David Moyes, in his programme notes, returned to the question that always crops up at Goodison at this time of year. Why can Everton not start seasons the way they finish them? "Every pre-season I try to come up with the answers," mused Moyes before his team's sixth win in seven home League matches kept them in seventh, and on course to finish above Liverpool for only the second time in 25 years.
One simple answer lies in the events of 31 January when Moyes was finally allowed to sign a striker, Nikica Jelavic and boost his side's creativity with the return of Steven Pienaar on loan from Tottenham. Jelavic, Moyes' first significant cash signing since the summer of 2009, has proved another inspired acquisition at what seems already a £5m bargain fee. His movement and finishing have helped the Merseysiders acquire an impressive momentum and the Croatian was at it again yesterday, following up his double in last Sunday's 4-4 Old Trafford draw with another two to take his tally to 10 in Everton blue.
Pienaar has also played a pivotal part, his importance spelt out by Everton's disappointing display in his absence from the Cup semi-final loss to Liverpool. He buzzed about with typical purpose and imagination here and provided three assists to underline why Evertonians have already begun clamouring for his return on a permanent basis. "I don't think anything will be talked about it until the end of the season," said Moyes, yet he was happy to reflect on his side's strong second half to the campaign. "Niki has given us the goals and Pienaar has given us the creativity," he added.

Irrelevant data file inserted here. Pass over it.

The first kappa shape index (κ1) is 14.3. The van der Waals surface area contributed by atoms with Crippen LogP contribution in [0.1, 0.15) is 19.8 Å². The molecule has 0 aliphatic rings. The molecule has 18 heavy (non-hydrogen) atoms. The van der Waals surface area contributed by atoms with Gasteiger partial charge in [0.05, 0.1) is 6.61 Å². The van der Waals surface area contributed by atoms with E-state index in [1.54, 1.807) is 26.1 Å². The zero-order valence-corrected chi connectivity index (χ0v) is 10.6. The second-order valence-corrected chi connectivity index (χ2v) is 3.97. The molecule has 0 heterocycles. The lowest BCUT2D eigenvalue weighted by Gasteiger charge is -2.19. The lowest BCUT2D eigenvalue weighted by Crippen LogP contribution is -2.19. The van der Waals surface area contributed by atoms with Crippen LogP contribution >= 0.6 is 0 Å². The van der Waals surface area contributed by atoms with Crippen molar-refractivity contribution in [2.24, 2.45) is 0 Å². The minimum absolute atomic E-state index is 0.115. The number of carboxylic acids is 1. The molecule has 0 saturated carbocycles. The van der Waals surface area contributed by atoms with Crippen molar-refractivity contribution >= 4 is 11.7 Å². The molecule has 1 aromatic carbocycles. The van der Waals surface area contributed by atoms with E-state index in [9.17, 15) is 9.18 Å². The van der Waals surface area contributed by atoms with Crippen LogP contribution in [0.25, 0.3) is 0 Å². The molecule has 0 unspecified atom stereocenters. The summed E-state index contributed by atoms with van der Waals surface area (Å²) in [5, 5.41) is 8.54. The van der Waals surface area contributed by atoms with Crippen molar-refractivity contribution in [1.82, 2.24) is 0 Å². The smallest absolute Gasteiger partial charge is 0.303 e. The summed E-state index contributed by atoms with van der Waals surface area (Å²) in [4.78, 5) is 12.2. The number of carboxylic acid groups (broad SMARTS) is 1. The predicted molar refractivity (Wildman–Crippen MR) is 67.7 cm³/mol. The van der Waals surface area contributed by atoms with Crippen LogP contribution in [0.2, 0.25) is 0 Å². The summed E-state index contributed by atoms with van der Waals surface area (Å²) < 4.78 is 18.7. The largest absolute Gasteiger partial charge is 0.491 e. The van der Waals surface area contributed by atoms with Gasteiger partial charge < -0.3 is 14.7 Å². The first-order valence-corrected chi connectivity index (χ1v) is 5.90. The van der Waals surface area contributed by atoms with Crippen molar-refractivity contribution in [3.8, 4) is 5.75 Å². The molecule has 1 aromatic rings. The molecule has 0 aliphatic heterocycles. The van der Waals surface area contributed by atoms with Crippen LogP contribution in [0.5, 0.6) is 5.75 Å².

Whether it has restored Moyes' own belief that he can achieve more with Everton is another question the home supporters will take into the summer. As for Fulham's small travelling contingent, they might simply ask themselves why they bothered. Their team have never won a League fixture on Merseyside and last earned a point at Goodison in 1959. After this, it will be interesting to see how many bother returning to Liverpool for Tuesday's fixture at Anfield.
It took just six minutes for Fulham's familiar sinking feeling to return as Pavel Pogrebnyak raised an elbow in a Fulham defensive wall stationed inside his own box and handled Jelavic's free-kick. Phil Dowd pointed to the spot and Jelavic beat Mark Schwarzer.
Though enjoying a let-off when Jelavic hit a post, Fulham did not help themselves with their defending. Philippe Senderos's failure to track Marouane Fellaini left the Belgian clear to head the second goal from Pienaar's corner, the ball beating Damien Duff's feeble attempt to clear on the line. The same went for Jelavic's second after 40 minutes when the Croatian, marginally offside according to TV replays, broke clear on to Pienaar's through ball. When Schwarzer forced him wide, it looked like Jelavic would cross but instead he shot and the ball went through the goalkeeper's legs and past Aaron Hughes on the line.
"The goals were really poor," said Fulham coach Billy McKinlay, deputising for manager, Martin Jol, who was absent with a chest infection. When Fulham did threaten, Tim Howard was equal to it, denying Kerim Frei and Clint Dempsey.
At the other end, Schwarzer was beaten a fourth time on the hour. Tim Cahill fed Pienaar and when the South African scooped the ball over the Fulham defence, the Australian met iton the stretch to steer it past Schwarzer. With that Everton scored four goals for the third League game running – a sequence they last managed in 1964. Quite what they might have achieved had Moyes been able to do his business last summer, rather than the last day of January, we will never know.
Everton (4-2-3-1) Howard; Hibbert, Jagielka, Heitinga, Distin; Neville, Gibson (Cahill, 46); Osman, Fellaini (Barkley, 75), Pienaar (Gueye 84); Jelavic.
Fulham (4-4-1-1) Schwarzer; Hughes, Senderos (Baird, 46), Hangeland, Riise; Duff, Diarra (Etuhu, 82), Dembélé, Frei; Dempsey; Pogrebnyak (Murphy, 66).
Referee Phil Dowd.
Man of the match Pienaar (Everton).
Match rating 7/10.Reuse content